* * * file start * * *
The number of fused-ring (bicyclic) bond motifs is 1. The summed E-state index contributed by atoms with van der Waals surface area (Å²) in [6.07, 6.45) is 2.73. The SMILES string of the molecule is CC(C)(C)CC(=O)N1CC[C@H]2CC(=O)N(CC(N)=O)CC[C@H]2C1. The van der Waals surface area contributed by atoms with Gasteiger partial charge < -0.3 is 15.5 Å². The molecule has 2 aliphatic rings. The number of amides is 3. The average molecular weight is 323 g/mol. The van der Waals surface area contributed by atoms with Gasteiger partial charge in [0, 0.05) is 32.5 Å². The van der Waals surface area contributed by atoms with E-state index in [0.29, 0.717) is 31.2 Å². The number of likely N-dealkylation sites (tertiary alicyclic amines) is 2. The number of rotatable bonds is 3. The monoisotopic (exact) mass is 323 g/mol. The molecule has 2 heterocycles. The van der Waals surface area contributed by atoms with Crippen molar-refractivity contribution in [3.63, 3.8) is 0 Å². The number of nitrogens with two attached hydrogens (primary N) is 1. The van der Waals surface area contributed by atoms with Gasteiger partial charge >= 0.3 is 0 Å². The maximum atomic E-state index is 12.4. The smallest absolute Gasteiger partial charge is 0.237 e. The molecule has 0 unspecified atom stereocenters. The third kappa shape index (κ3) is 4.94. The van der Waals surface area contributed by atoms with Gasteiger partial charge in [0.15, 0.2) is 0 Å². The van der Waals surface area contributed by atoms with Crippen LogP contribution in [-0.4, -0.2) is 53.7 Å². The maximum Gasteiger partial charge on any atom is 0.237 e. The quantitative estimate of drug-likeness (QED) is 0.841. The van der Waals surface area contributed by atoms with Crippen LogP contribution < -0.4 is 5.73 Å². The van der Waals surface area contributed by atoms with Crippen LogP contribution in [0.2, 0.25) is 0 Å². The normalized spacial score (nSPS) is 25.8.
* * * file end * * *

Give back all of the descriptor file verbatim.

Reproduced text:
The number of fused-ring (bicyclic) bond motifs is 1. The summed E-state index contributed by atoms with van der Waals surface area (Å²) in [6.07, 6.45) is 2.73. The SMILES string of the molecule is CC(C)(C)CC(=O)N1CC[C@H]2CC(=O)N(CC(N)=O)CC[C@H]2C1. The van der Waals surface area contributed by atoms with Gasteiger partial charge < -0.3 is 15.5 Å². The molecule has 2 aliphatic rings. The number of amides is 3. The average molecular weight is 323 g/mol. The van der Waals surface area contributed by atoms with Gasteiger partial charge in [0, 0.05) is 32.5 Å². The van der Waals surface area contributed by atoms with E-state index in [0.29, 0.717) is 31.2 Å². The number of likely N-dealkylation sites (tertiary alicyclic amines) is 2. The number of rotatable bonds is 3. The monoisotopic (exact) mass is 323 g/mol. The molecule has 2 heterocycles. The van der Waals surface area contributed by atoms with Crippen molar-refractivity contribution in [3.63, 3.8) is 0 Å². The number of nitrogens with two attached hydrogens (primary N) is 1. The van der Waals surface area contributed by atoms with Gasteiger partial charge >= 0.3 is 0 Å². The maximum atomic E-state index is 12.4. The smallest absolute Gasteiger partial charge is 0.237 e. The molecule has 0 unspecified atom stereocenters. The third kappa shape index (κ3) is 4.94. The van der Waals surface area contributed by atoms with Gasteiger partial charge in [0.15, 0.2) is 0 Å². The van der Waals surface area contributed by atoms with Crippen LogP contribution in [-0.4, -0.2) is 53.7 Å². The maximum Gasteiger partial charge on any atom is 0.237 e. The quantitative estimate of drug-likeness (QED) is 0.841. The van der Waals surface area contributed by atoms with Crippen LogP contribution < -0.4 is 5.73 Å². The van der Waals surface area contributed by atoms with Crippen LogP contribution in [0.2, 0.25) is 0 Å². The normalized spacial score (nSPS) is 25.8.